not see that such an one is not free from the guilt of lying by these trifling reservations ? For in a negative proposition, it is whatever is usually contained in the comprehension of the predicate that is removed from (i. e. denied of) the subject; not a single species only. So that he who dares to confirm propositions of this kind with an oath, relying upon his mental reservations, is guilty of perjury by the suffrages of all the antient theologians.

We only now adduce some few rules, leaving it to you to apply them to this dispute.

Rule 1. By whatever artifice of words an oath is taken, God accepts it as he to whom the oath is made understands it. Isidore.

2. An oath is received according to the common usage of language. Gerson, part. 2. But neither he to whom the oath is made, nor common usage, understands those clauses of reservation; and he who offers to make an oath knows this.

3. No one ought to swear to any thing as certain, says Durandus; for an oath is calling God to witness for the confirmation of the truth of what the hearer doubts, and to which he will not assent on a simple assertion. But there never was a doubt, whether that priest was the priest of Apollo: nor was it needful to profane an oath in proof of it.

4. An oath consisting of many or equivocal words, binds in that sense which the words are wont to convey to persons rightly understanding them. If among such the words equally convey several significations, then the oath binds in that sense in which the swearer believed that he to whom the oath was made understood them at the time. Altissiodorensis, lib. 3, tract. 19,

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From all these instances we conclude, that notwithstanding the mental reservation, the material of a lie exists in that assertion of the priest, viz. his false proposition.

But, in the second place, the Jesuit answers, The lie does not exist formally in this example : for he did not intend 10 deceive his hearer, but preserve himself from danger, in denying he was a priest, with the aforesaid mental reservation.

But we reply, he intended both of these ; for he would

preserve himself by deception, vet not likely to preserve himself unless he had first deceived his hearer by this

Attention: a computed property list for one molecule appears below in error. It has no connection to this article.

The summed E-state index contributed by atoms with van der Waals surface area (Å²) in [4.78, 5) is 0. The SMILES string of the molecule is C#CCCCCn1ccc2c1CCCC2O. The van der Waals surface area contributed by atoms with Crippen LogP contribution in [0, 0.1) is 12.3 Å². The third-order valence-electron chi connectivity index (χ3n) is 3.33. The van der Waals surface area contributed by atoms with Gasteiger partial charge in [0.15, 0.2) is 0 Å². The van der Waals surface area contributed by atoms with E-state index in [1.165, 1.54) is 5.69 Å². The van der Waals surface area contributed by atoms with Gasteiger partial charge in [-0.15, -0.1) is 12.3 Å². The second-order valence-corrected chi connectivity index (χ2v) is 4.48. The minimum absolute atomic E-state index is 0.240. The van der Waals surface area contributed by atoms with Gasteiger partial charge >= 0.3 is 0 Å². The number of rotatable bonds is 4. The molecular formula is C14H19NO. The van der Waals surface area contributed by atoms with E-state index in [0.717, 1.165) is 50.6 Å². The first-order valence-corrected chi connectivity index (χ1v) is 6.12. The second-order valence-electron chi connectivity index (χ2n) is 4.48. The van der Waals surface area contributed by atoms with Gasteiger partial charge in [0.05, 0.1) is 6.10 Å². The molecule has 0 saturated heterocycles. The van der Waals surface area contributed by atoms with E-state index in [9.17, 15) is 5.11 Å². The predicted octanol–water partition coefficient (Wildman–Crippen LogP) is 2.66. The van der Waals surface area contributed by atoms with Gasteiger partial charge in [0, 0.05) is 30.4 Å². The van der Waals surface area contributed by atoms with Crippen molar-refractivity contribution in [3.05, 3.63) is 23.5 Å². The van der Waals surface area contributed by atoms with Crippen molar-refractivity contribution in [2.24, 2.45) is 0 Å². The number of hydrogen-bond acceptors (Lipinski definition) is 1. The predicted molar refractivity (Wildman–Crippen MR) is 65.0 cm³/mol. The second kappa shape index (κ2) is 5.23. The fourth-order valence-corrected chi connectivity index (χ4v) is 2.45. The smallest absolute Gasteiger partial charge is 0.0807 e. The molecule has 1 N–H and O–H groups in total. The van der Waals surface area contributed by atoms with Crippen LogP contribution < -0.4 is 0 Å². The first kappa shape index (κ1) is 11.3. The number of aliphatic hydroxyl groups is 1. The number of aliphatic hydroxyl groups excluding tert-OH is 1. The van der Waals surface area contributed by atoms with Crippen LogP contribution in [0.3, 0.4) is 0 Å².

jugglery. I conclude, therefore, with Ales, part. 2. qu. ( 122, mem. 1, Although the ulterior intention be to benefit himself or his neighbour, nevertheless the immediate intention is to deceive; and as far as this is concerned a lie is told: for this last, the intention, in itself regards the language ; but the former regards the will of the party, and not the words them. selves. *

Seeing that ye have put off the old man with his deeds.] The Apostle here comes to the first argument of the aforesaid dissuasion. He derives it from the removal of the cause to the removal of the effects. For the old man is the cause of the vices before-mentioned; when he, therefore, is put off, they must be put off also.

The old man denotes the corruption inherent in our nature, the inclination of all our faculties to evil; and, moreover, that state of sinfulness which they acquired by the habit of sinning before their ingrafting into Christ. The

• The doctrine of the Church of Rome, concerning Equivocations, mental Reservations, and the Lawfulness, or rather Obligation, of concealing, with the most solemn Oaths, what has been revealed under the seal of Confession, has perhaps some affinity with the doctrine of the Priscillian. ists, which overspread and disturbed Europe in the fifth Century--a sect which inculcated on their Proselytes the dreadful maxim,“ Swear, forswear, but never betruy a secret," and by which Cassian, as noticed at the outset of this topic, would seem to have been corrupted. The defence set up by the Romish divines for such a notion is, 6 That what is only known under the Seal of Confession, is not known to a man, but to God represented by a man, i. e. to the Priest or Confessor; and therefore the Priest may, with a safe Conscience, affirm, even upon oath, that he knows not what he thus knows. It is by recurring to this doctrine, that F. Daniel Bartoli, in his History of England, or rather of the Jesuits in England, endeavours to justify the conduct of the Jesuit Garnet, in not discovering the Gunpowder plot, to which he supposes him to have been privy. But as it was disclosed , to him in confession, or at least under the seal of confession, he would have

sinned grievously by discovering it, though by such a discovery he might have saved a whole nation from destruction. So that the violating such a Seal is a far greater evil than the loss of so many lives--than the utter ruin of an entire Nation :”—a doctrine evidently repugnant to the dictates both of reason and humanity, horrible in its own nature, and awfully dangerous in its consequences wherever it is held._ Vide Bower, Vol. i. p. 150.

VOL. 11.